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Paperback – 23 Sep 2004
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Penicillin has affected the lives of everyone, and has exerted a powerful hold on the popular imagination since its first use in 1941. The story of its development from a chance observation in 1928 by Alexander Fleming to a life-saving drug is compelling and exciting. It revolutionized healthcare and turned the modest, self-effacing Fleming into a world hero. This book tells the story of the man and his discovery set against a background of the transformation of medical research from nineteenth-century individualism through to teamwork and modern-day international big business (pharmaceutical companies like Fisors, Distillers, or Beecham (Smith Kline)). Now, sixty years after the antibiotic revolution, when there are fears that the days of antibiotics are numbered it has never been more timely to look at the beginnings.
About the Author
Kevin Brown has been Trust Archivist and Alexander Fleming Laboratory Museum Curator, at St Mary's NHS Trust, Paddington since 1989. Educated at Hertford College, Oxford and at University College, London, he is chairman of the London Museums of Health and Medicine.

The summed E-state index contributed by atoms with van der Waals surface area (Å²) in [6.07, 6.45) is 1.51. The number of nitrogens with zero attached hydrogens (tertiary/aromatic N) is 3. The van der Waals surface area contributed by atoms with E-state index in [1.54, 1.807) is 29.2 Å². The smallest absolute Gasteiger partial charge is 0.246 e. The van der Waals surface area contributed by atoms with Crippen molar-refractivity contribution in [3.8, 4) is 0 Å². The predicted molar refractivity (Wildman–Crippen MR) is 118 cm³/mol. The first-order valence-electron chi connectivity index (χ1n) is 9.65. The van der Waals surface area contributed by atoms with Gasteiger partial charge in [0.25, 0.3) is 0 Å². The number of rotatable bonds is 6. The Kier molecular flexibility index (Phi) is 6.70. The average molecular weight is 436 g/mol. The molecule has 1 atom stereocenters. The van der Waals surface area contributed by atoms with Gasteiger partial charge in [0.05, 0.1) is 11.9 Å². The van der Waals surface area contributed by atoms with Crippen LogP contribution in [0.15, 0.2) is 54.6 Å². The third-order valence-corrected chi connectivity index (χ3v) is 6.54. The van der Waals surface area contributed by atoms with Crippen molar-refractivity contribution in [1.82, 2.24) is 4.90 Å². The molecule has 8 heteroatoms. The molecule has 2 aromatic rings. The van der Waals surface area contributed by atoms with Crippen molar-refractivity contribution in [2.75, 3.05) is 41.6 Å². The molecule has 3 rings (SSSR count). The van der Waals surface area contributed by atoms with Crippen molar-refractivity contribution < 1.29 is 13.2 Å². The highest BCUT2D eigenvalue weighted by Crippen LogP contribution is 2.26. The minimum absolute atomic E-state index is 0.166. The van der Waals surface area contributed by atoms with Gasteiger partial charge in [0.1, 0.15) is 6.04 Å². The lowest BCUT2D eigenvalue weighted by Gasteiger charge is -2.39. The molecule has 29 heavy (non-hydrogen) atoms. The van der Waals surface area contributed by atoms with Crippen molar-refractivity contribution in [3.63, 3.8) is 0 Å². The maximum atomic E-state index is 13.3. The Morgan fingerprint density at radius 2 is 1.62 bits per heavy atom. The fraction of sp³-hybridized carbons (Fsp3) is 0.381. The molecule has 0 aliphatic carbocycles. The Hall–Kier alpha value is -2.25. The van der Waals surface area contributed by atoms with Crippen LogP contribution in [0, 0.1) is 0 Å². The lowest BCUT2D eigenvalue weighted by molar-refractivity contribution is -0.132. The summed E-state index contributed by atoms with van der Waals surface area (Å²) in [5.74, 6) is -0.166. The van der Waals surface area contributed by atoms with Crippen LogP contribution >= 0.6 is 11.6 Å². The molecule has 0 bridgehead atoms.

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The most famous antibiotic is Pencillin, discovered by chance in a laboratory at St Mary's Hospital, Paddington.
This book is written by Kevin Brown who is curator of the Alexander Fleming Laboratory Museum and therefore knows his subject well.
The discovery of penicillin has been meticulously researched.
From Fleming first noticing the effects of a strange mould to the production of the wonder drug that helped win the second world war and save millions of lives ever since.
The book is not just a fascinating insight into the life of
Fleming and his discovery but also paints a vivid picture of the laboratory working conditions at the time.
It answers many of the questions raised as to who should get the
credit for penicillin: Fleming or Florey. Although the debate will always rage - the facts are there.
Described as "the best and most authoritative book yet" by
Someone who knows the subject well this book will be enjoyed not only
by those interested in scientific discoveries but anyone who enjoys a
good, well written biography.
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